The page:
Fernando immediately told the young people and they made their way to La Paz by bus. They met at the Government Palace for the act to commemorate the delivery of funds and were received there by President Evo Morales, the Government Spokesman and the Government Minister. And, as Fernando says, the young people broke all protocol by giving the President one of the t-shirts the team had worn in Argentina and a hand-held wooden massager they had made themselves, as many of them are artisans. “This is for you so you can give yourself a massage after your soccer games,” they told Evo when they presented him with this gift.

After this gesture by the government, local companies such as COTAS, ENTEL, FairPlay, and the Banco de los Andes decided to support them. With the decisive support of the government and some of these companies the team returned to Santa Cruz to prepare for departure…and then an accident happened. Fernando’s eyes fill with tears as he tells of what happened next. Three days prior to departure a friend called him at the center to tell him something terrible had happened.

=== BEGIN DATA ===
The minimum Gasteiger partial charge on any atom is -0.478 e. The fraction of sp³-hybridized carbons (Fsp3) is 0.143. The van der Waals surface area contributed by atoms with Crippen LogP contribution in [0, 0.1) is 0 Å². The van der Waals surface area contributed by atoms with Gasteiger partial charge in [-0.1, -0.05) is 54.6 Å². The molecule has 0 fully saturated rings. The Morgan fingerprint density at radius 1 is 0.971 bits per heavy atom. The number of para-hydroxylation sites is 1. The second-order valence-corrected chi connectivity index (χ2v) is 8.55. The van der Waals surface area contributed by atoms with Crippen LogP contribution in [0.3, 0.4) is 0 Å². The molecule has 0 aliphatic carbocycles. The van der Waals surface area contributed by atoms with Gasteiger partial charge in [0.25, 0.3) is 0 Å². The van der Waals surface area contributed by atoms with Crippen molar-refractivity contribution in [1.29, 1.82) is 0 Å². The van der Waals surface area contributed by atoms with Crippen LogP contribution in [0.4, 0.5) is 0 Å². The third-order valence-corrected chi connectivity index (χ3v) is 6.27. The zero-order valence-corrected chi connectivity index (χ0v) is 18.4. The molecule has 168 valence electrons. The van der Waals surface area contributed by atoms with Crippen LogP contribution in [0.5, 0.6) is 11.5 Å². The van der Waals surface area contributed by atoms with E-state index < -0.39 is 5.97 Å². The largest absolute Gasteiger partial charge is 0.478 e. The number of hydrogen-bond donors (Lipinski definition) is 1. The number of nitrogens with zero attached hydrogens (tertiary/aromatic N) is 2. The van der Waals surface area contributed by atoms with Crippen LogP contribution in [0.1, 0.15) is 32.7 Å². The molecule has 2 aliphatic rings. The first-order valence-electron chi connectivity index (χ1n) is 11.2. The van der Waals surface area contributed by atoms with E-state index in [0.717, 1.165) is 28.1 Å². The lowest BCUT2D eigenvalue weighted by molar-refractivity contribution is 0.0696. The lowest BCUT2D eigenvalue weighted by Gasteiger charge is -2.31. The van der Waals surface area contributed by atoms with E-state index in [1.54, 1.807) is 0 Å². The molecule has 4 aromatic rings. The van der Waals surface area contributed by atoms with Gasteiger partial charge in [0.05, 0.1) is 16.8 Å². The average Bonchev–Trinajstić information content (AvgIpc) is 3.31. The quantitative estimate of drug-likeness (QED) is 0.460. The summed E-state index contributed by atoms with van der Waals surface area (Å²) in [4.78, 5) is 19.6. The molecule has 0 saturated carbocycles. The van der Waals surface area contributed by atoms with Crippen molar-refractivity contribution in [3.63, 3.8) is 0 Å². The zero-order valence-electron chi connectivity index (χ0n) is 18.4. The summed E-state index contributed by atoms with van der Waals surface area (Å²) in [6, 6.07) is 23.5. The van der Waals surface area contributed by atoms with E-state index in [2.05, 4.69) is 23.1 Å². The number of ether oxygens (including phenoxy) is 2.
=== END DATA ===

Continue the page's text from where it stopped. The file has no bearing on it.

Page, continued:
Vico, the team goalkeeper had had an accident, was in the hospital and would need an operation. He had lost three fingers from his right hand while carving wood. Fernando, still moved, describes his visit to the hospital; “I saw Vico and he was lying on a stretcher with his hand wrapped up in cotton and he said to me, ‘Forgive me.’ He said ‘forgive me, I just wanted to help my family.’ And I began to cry.”

Vico, an artisan, worked with wood. His mother traveled constantly to various artisan’s markets in Bolivia to sell his products while Vico stayed behind as the head of the family. He’s 22 years old now. So the question was “what do we do now?” At no time did it occur to Fernando to leave Vico behind.